Month: April 2020
Some thoughts from Matt Webb about the shape of the post-lockdown future once it comes to pass:
Even if we don’t get another lockdown for 10 years, the fact it’s a maybe means that our behaviour will change to account for the possibility.
So I wonder about the long-term effects not of lockdown itself, but the continuous risk of lockdown. Like, will you book a holiday for 6 months time, or will you book simply the option to go somewhere? Would you ever start a business that had a reliance on in-person meetings, or a supply chain that wasn’t tolerant to an unexpected 3 month stop? Of course not. How do you invest in friendships? Do you ever move far away from ageing parents if there’s a risk that planes won’t fly – or does distance no longer matter when you wouldn’t be able to meet in person anyway?
But then, others have a different take on what’s coming our way:
Pretty soon, as the country begins to figure out how we “open back up” and move forward, very powerful forces will try to convince us all to get back to normal. (That never happened. What are you talking about?) Billions of dollars will be spent on advertising, messaging, and television and media content to make you feel comfortable again. It will come in the traditional forms — a billboard here, a hundred commercials there — and in new-media forms: a 2020–2021 generation of memes to remind you that what you want again is normalcy. In truth, you want the feeling of normalcy, and we all want it. We want desperately to feel good again, to get back to the routines of life , to not lie in bed at night wondering how we’re going to afford our rent and bills, to not wake to an endless scroll of human tragedy on our phones , to have a cup of perfectly brewed coffee and simply leave the house for work. The need for comfort will be real, and it will be strong. And every brand in America will come to your rescue, dear consumer, to help take away that darkness and get life back to the way it was before the crisis. I urge you to be well aware of what is coming.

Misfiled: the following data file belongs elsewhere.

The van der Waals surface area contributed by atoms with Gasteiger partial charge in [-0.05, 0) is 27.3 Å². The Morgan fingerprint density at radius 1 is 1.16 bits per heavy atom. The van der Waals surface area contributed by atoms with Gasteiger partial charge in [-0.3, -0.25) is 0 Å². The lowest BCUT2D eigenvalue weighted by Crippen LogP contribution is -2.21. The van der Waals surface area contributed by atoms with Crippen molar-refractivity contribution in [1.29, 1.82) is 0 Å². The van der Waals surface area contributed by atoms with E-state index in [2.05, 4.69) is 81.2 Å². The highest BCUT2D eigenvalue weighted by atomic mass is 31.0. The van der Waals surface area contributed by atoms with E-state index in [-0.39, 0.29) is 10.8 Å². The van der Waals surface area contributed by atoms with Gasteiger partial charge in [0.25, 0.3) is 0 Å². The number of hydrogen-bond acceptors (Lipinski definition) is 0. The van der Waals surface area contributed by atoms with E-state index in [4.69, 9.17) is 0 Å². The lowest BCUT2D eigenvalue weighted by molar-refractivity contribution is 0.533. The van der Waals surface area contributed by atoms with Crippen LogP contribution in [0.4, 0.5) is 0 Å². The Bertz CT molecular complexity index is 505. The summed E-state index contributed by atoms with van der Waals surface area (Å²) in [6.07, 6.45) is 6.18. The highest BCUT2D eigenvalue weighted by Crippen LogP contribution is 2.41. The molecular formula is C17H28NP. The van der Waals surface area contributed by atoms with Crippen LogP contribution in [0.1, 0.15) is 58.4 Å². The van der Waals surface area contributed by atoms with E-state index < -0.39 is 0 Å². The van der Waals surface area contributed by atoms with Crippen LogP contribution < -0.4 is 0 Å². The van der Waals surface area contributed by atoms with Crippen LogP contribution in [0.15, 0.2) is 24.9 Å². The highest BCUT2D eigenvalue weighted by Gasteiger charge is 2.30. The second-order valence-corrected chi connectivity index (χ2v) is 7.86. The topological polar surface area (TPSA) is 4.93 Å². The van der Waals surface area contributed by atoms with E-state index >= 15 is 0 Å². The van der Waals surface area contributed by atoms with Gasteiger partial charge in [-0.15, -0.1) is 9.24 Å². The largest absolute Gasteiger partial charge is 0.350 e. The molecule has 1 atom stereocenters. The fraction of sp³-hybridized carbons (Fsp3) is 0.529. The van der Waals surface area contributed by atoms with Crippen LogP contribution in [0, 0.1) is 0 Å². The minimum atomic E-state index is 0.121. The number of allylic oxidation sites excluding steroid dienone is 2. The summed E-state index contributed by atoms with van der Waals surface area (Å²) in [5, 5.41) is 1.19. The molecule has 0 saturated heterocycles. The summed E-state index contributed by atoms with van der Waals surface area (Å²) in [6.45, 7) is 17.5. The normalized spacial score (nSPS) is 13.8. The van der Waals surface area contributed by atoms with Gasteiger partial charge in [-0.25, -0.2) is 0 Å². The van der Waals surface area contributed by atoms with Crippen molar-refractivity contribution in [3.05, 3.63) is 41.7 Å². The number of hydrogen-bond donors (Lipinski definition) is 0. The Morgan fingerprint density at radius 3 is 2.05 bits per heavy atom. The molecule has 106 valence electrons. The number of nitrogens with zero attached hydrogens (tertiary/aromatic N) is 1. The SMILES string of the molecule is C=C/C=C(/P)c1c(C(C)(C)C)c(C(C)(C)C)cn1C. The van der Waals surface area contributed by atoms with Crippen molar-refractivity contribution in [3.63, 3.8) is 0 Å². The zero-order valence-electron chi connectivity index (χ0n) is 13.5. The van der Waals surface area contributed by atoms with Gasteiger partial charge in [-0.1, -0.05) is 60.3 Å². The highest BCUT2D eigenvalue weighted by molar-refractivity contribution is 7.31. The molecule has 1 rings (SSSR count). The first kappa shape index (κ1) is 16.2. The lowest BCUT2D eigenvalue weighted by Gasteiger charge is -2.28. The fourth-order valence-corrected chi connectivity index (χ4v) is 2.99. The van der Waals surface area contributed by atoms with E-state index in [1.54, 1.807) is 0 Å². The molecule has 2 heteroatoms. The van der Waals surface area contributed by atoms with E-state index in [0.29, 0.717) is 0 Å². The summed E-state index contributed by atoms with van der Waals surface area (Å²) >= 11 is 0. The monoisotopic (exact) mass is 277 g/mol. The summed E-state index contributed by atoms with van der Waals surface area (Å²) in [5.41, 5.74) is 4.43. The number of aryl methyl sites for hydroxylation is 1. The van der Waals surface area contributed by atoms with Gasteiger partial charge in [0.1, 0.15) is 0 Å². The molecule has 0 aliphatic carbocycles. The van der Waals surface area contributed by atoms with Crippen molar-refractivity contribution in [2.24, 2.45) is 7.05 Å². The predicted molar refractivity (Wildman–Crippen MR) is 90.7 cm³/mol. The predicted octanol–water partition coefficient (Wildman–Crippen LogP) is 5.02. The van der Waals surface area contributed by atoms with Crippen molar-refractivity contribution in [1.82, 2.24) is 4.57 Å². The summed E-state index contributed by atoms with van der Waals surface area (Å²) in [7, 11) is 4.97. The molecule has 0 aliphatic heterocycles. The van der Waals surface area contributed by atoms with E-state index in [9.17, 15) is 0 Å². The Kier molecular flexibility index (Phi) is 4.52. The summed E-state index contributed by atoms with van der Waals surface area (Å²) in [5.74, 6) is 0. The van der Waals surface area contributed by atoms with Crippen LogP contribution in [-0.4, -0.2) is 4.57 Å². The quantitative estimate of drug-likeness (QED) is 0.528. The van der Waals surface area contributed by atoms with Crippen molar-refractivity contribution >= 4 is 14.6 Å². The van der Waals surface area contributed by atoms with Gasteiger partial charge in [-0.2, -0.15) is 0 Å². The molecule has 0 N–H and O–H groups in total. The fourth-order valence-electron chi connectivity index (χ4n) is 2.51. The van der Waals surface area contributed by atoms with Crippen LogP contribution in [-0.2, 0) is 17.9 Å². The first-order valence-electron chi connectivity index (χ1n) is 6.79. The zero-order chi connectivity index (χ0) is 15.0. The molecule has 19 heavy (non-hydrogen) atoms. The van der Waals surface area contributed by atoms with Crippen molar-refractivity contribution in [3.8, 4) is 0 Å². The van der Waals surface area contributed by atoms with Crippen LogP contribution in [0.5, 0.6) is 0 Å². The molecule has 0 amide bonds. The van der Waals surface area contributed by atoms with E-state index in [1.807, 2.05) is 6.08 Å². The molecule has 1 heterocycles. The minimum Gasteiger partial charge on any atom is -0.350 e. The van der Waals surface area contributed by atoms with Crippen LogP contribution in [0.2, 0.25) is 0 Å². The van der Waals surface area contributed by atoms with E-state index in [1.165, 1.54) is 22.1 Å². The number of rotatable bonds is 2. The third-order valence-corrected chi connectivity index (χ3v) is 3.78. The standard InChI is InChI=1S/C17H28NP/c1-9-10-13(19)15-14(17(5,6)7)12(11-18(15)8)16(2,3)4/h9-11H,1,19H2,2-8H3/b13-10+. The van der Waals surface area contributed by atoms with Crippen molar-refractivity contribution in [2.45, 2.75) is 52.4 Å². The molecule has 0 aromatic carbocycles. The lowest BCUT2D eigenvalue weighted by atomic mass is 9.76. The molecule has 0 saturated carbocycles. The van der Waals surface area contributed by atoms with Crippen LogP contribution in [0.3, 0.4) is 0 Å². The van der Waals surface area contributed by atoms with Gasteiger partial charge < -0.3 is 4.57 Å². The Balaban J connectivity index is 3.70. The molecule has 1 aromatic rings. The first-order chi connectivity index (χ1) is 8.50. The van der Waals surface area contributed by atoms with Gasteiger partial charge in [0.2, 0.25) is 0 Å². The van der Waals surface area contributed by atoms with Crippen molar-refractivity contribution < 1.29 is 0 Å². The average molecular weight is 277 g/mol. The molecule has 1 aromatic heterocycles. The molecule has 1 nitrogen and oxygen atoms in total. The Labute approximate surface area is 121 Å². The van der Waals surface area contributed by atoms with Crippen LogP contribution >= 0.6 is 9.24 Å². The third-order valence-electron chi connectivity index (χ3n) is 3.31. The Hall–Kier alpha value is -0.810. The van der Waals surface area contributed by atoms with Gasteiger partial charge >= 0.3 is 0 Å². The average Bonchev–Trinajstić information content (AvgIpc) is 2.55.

Nowadays I keep on running into articles in which the author deploys some variant of Lenin’s remark1 that "There are decades where nothing happens; and there are weeks where decades happen."
I can but deploy another oft-cited (and very possibly equally misattributed) curse: "We live in interesting times."
I hope Matt Webb is right, but the hunger from all sides to declare that post-lockdown2 "Business As Usual" is the order of the day is going to be hard to resist.
- Sadly I haven’t found a source for it confirming authorship. Given that it’s very likely an English translation of something expressed slightly differently in Russian I suspect that at best it’s a slightly mangled version of the notion as originally expressed. Sit on it for a few decades and who knows, perhaps everyone will be citing it as one of the sayings of Keir Starmer. Or was it Rishi Sunak? Margaret Thatcher? Barbara Castle?3 ↩
- The first time, at any rate. Perhaps it’s going to take a bunch of lockdowns over a period of a few years to hammer home the message that Business Is Not As Usual. ↩
- I dunno. Definitely sounds like someone from the pre-Former United Kingdom era, anyway. ↩
I realise I’m coming late to this, but Hair Love is a delight:
Donato Sansone’s video ghostCRASH is impressive work, editing out all but one car from a series of car crash videos:
A small part of me can’t help but contemplate how oddly bloodless these scenes are, at least when viewed from a safe distance like this. How different did they look thirty minutes or an hour or two later, once the emergency services had arrived and extracted the occupants of the cars.
[Via Orbital Operations]
Vulture asked various screenwriters/show runners to write part of a Coronavirus Episode for their characters.
Michael Schur knows exactly who should be in charge right now…
First of all, Leslie would’ve known the CDC protocols for social distancing already, and they would’ve been instituted within 24 hours of the first reports of the coronavirus in America. […]
Ron would be thrilled because now there’s a reason for him to be alone with no one bothering him. But he’d worry about Leslie.
A few thoughts on some of the others:
- Of course Boyd Crowder would be working on a plan to take advantage of the lockdown to pull off a crime. And of course Raylan Givens would know to swing by to remind Boyd of the risk he’d be running if he tried such a thing.
- I was a bit distracted by the sight of that computer Frasier Crane was depicted as using. Note to readers under the age of 25: that’s what we used to call a laptop back before Jony Ive got control of Apple’s laptop designs. I was torn between admiration for how much less space a modern computer takes up (and how much more capacity it has compared to that thing) and envy for all those ports and sockets that just won’t be found on an equivalent modern laptop, let alone an iPad.
- I fear Coach Taylor’s brand of sincere, highly persuasive oratory only works when you have the scriptwriter on your side, but we can dream. ↩